Chartres Cathedral located in the in the medieval town of Chartres, 80 kilometres (50 mi) southwest of Paris, France , is a Latin Rite Catholic cathedral believed to be one of the finest examples of the French High Gothic style. The current cathedral was mostly constructed between 1193 and 1250 and has been a major pilgrimage destination since the Middle Ages.
Not only is Chartres Cathedral one of the greatest achievements in the history of architecture, it is almost perfectly preserved in its original design and details. The majority of the original stained glass windows survive intact, while the architecture has seen only minor changes since the early 13th century. The building’s exterior is dominated by heavy flying buttresses, while the west end is dominated by two contrasting spires . Also notable are the three great facades, each adorned with hundreds of sculpted figures illustrating key theological themes.
According to tradition, Chartres Cathedral has housed the tunic of the Blessed Virgin Mary, the Sancta Camisa, since 876. The relic have been given to the cathedral by Charlemagne, who received it during a trip to Jerusalem. Because of this relic, Chartres has been a very important Marian pilgrimage center and the faithful still come from the world over to honor it.
After the first cathedral burnt down in 1020, a glorious new Romanesque basilica with a massive crypt was built under the direction of Bishop Fulbert and later Geoffroy de Leves. Partly built starting in 1145, and then reconstructed over a 26-year period after the fire of 1194, Chartres Cathedral marks the high point of French Gothic art. In 1260, the cathedral was finally dedicated in the presence of King Louis IX and his family.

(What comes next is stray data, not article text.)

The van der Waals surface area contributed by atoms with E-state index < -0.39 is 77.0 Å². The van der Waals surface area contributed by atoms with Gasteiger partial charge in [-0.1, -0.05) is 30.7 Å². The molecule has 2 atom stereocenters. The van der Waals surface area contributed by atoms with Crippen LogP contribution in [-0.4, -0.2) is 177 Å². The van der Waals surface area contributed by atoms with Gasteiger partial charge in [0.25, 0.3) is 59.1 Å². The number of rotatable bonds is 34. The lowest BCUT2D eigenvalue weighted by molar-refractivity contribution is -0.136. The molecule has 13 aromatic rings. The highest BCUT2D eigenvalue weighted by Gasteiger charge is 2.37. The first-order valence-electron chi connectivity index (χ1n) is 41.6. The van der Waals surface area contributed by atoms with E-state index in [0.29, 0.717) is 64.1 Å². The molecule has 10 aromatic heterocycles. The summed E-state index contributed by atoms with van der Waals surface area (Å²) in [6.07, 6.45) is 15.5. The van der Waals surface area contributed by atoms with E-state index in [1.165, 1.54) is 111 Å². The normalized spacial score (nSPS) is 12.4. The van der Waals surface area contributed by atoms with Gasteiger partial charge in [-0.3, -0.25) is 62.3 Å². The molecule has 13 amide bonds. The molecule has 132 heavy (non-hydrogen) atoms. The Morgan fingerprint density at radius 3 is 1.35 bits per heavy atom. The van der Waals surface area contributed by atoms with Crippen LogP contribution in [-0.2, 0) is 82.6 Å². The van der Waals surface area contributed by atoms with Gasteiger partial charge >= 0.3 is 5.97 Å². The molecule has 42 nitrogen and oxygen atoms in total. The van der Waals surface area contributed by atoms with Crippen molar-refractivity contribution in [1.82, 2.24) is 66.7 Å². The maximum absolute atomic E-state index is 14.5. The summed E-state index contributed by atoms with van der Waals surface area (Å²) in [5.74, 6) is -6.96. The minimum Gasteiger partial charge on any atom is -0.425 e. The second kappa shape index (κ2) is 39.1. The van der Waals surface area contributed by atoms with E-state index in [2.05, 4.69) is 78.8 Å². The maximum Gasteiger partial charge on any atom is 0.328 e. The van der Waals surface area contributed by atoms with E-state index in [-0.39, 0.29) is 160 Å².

Chartres Cathedral was never destroyed or damaged during the French Revolution and the numerous restorations never have altered its glorious beauty. The cathedral was added to UNESCO’s list of World Heritage Sites in 1979.
Since at least the 12th century the cathedral has been an important destination for tourists attracting large numbers of Christian pilgrims, many of whom come to venerate its famous relic, the Sancta Camisa. Here are the most important things to see when visiting the cathedral:
- The Exterior
- The North Portal, recently cleaned of industrial grime, illustrates the Old Testament and the Virgin Mary as precursors and preparations for Christ.
- The South Portal, still waiting its turn to be cleaned, was carved between 1224 and 1250 on the theme of the New Testament, centered on the Last Judgment.
- The West Portal, known as the Royal Portal (Porte Royale), was carved by 1150.
- Interior is even more elegant and beautiful than the exterior. The spacious nave is the widest in France and stands 121 feet (36m) high. There is an unbroken view from the western end right along to the magnificentapse in the east, 427-foot (128m) away.
- The stone floor still bears its ancient floor labyrinth (1205), used for walking contemplation by monks and still used for meditation by pilgrims. There is just one path through the labyrinth and it is 964 feet long. Its simbolizing the journey with the hope of becoming closer to God.
- The beautiful stained glass windows that glows like jewels. Dating from the early 13th century, the glass largely escaped harm during the religious wars of the 16th century.
Chartres Cathedral facts
- Length – 130 metres (430 ft)
- Widt -: 32 metres (105 ft) / 46 metres (151 ft)
- Nave – height 37 metres (121 ft); width 16.4 metres (54 ft)
- Ground area -10,875 square metres (117,060 sq ft)
- Height of south west tower – 105 metres (344 ft)
- Height of north west tower – 113 metres (371 ft)
- 176 stained-glass windows
- Choir enclosure – 200 statues in 41 scenes